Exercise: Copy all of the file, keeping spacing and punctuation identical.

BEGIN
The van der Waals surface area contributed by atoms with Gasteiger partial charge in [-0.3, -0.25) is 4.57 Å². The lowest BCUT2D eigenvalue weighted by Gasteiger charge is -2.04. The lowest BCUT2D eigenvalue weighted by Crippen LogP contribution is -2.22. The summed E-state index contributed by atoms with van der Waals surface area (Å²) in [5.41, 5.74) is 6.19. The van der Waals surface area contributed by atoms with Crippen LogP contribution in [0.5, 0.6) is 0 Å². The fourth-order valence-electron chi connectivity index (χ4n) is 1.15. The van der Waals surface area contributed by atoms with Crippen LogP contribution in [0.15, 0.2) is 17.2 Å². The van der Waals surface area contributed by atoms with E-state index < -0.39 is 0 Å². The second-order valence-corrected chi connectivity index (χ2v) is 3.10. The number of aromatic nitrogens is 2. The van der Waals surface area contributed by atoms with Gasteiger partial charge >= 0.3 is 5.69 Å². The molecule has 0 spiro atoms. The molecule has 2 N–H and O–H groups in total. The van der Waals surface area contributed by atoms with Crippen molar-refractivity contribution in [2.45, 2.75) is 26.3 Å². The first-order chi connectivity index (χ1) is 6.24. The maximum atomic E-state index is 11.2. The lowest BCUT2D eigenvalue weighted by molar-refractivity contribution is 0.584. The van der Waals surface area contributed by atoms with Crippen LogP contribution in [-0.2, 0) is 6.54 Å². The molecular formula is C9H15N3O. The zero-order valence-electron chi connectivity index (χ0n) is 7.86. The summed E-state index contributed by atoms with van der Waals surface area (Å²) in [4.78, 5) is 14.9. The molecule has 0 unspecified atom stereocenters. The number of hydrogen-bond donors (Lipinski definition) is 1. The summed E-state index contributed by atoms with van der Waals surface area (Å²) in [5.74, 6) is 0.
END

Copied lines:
The van der Waals surface area contributed by atoms with Gasteiger partial charge in [-0.3, -0.25) is 4.57 Å². The lowest BCUT2D eigenvalue weighted by Gasteiger charge is -2.04. The lowest BCUT2D eigenvalue weighted by Crippen LogP contribution is -2.22. The summed E-state index contributed by atoms with van der Waals surface area (Å²) in [5.41, 5.74) is 6.19. The van der Waals surface area contributed by atoms with Crippen LogP contribution in [0.5, 0.6) is 0 Å². The fourth-order valence-electron chi connectivity index (χ4n) is 1.15. The van der Waals surface area contributed by atoms with Crippen LogP contribution in [0.15, 0.2) is 17.2 Å². The van der Waals surface area contributed by atoms with E-state index < -0.39 is 0 Å². The second-order valence-corrected chi connectivity index (χ2v) is 3.10. The number of aromatic nitrogens is 2. The van der Waals surface area contributed by atoms with Gasteiger partial charge >= 0.3 is 5.69 Å². The molecule has 0 spiro atoms. The molecule has 2 N–H and O–H groups in total. The van der Waals surface area contributed by atoms with Crippen molar-refractivity contribution in [2.45, 2.75) is 26.3 Å². The first-order chi connectivity index (χ1) is 6.24. The maximum atomic E-state index is 11.2. The lowest BCUT2D eigenvalue weighted by molar-refractivity contribution is 0.584. The van der Waals surface area contributed by atoms with Crippen LogP contribution in [-0.2, 0) is 6.54 Å². The molecular formula is C9H15N3O. The zero-order valence-electron chi connectivity index (χ0n) is 7.86. The summed E-state index contributed by atoms with van der Waals surface area (Å²) in [4.78, 5) is 14.9. The molecule has 0 unspecified atom stereocenters. The number of hydrogen-bond donors (Lipinski definition) is 1. The summed E-state index contributed by atoms with van der Waals surface area (Å²) in [5.74, 6) is 0.